When I first roasted parsnips a few months back, coated in olive oil and sprinkled with salt, I did a double take when I started eating them. A double and then triple take and then, mouth still full of sweet, nutty, roasty parsnip, I narrowed my eyes.
Who exactly, I wanted to know, was responsible for the fact that I had never before realized just how delicious roast parsnips could be? Who had been holding out on me? Was it you? Or you? Or you? I needed to give whoever it was a stern talking-to.
Since then I've decided to look into that small thing called personal responsibility and blame no one but myself for the long-held notion that parsnips are to be ignored, at best, and at worst, maligned for being...too earthy and too sweet at the same time? Sort of funny-looking? A pallid version of a brilliant carrot? Who knows, people.
Now, I know it is a little obscene to be telling you about roasting parsnips on the day after Memorial Day.
(Sidenote: It's climbing to 85 degrees in Berlin today, which, if you listen to the radio here, is practically reason to fall over in a heat-related dead faint. And you know what I think is just fantastic? After 15 years on the East Coast of the United States, surviving the various heat waves that afflicted New York over the years, the 2003 blackout and the mind-bending experience of standing on a Manhattan subway platform in August for more than 23 seconds, I don't actually think 85 degrees is that hot anymore! It's spring-like. Practically reason for a light cardigan. I actually have cold feet right now! Goosebumps, slight ones, at the breeze coming through the balcony door! And, Berliners, if this is what you call humidity, then I am a lucky girl to get to live here. But I already knew that.)
Back to roasting parsnips in summertime. Yes, I know it's a little perverse. But just think of it this way: it's going to be a lot worse in a month! While you can still find parsnips at the green market and while the evenings are still cool-ish, get yourself a couple of pounds, plus some Aleppo pepper and a bit of za'atar.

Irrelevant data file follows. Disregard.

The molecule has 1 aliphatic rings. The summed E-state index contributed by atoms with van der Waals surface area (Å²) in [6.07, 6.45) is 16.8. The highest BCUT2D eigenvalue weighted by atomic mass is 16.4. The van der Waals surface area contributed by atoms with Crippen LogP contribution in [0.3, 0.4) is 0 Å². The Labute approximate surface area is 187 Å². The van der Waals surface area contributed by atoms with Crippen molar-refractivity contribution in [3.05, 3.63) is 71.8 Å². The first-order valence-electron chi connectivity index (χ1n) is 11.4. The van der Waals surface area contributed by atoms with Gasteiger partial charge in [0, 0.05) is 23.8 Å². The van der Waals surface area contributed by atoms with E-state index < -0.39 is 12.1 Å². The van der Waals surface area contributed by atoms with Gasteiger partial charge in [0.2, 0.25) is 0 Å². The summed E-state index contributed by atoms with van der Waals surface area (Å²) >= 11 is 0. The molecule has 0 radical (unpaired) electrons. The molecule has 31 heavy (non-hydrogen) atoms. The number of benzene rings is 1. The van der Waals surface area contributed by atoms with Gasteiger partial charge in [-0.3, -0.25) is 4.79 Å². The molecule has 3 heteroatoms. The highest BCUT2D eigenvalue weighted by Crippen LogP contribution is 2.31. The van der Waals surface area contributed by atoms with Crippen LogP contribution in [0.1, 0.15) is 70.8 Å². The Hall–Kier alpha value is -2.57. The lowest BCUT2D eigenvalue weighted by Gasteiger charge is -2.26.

My friend Suzy brought me back a stash of incredibly fragrant za'atar from her recent trip to Jordan (so fragrant that even in a Ziploc bag, it perfumes my kitchen cupboards - magical), but you can easily find it online (Kalustyan's, Zamouri Spices or Penzeys). Its composition varies slightly from one Middle Eastern country to the next, but in essence za'atar is a mixture of sesame seeds and dried thyme or marjoram and sumac. It's brilliant stuff. You can sprinkle it on flatbreads and bruschetta, on plates of hummus or sliced tomatoes. You can season summer salads with it. Boiled potatoes. Grilled meat. Plop some in a puddle of olive oil and drag fresh pita through it. Dust it on cubes of feta layered with sliced tomatoes. And roast parsnips with it.
The recipe comes from this gem of a book by Mindy Fox that I borrowed from a friend a few weeks ago and am desperately considering not giving back. All you do is cut the peeled parsnips in half or in quarters, dredge them with olive oil, Aleppo pepper, salt and za'atar and roast them in the oven until they're caramelized and crispy and sugary and salty and peppery and herbal, all at the same time.
Was that too much of a laundry list? Okay, fine, how's this: I dare you to make a full batch and not eat most of it - by yourself - standing at the kitchen counter. Serves 4, my foot. Or this: If you already thought regular roast parsnips were candy from the gods, these roasted parsnips will blow your mind. Or if you, like me, are new to the world of parsnips, don't even waste your time with any "basic" recipe. Just go straight to the motherlode. You don't even have to thank me! I'll hear your collective, contented chewing from across the world, I just know it.
Roasted Parsnips with Za'atar and Aleppo Pepper
2 teaspoons za'atar
1/4 teaspooon Aleppo pepper
1/2 teaspoon coarse salt
2 pounds parsnips
2 tablespoons olive oil
1. Preheat the oven to 425 F wiith the rack in the middle of the oven.
2. In a small bowl, mix together the za'atar, Aleppo pepper and salt.
3. Peel the parsnips, cut them in half lengthwise (if they're very fat, cut them into quarters) and, in a bowl, toss them with the oil and spice mixture to coat. Arrange the parsnips in a single layer on a rimmed baking sheet or baking dish. Roast for 20 minutes, then, using tongs or a spatula, turn and stir the parsnips. Continue roasting until golden, blistered and tender, 10 to 15 minutes more. The za'atar will blacken.
4. Remove from the oven and taste - if needed, you can sprinkle more of the salt and spices on the parsnips. Serve warm or at room temperature.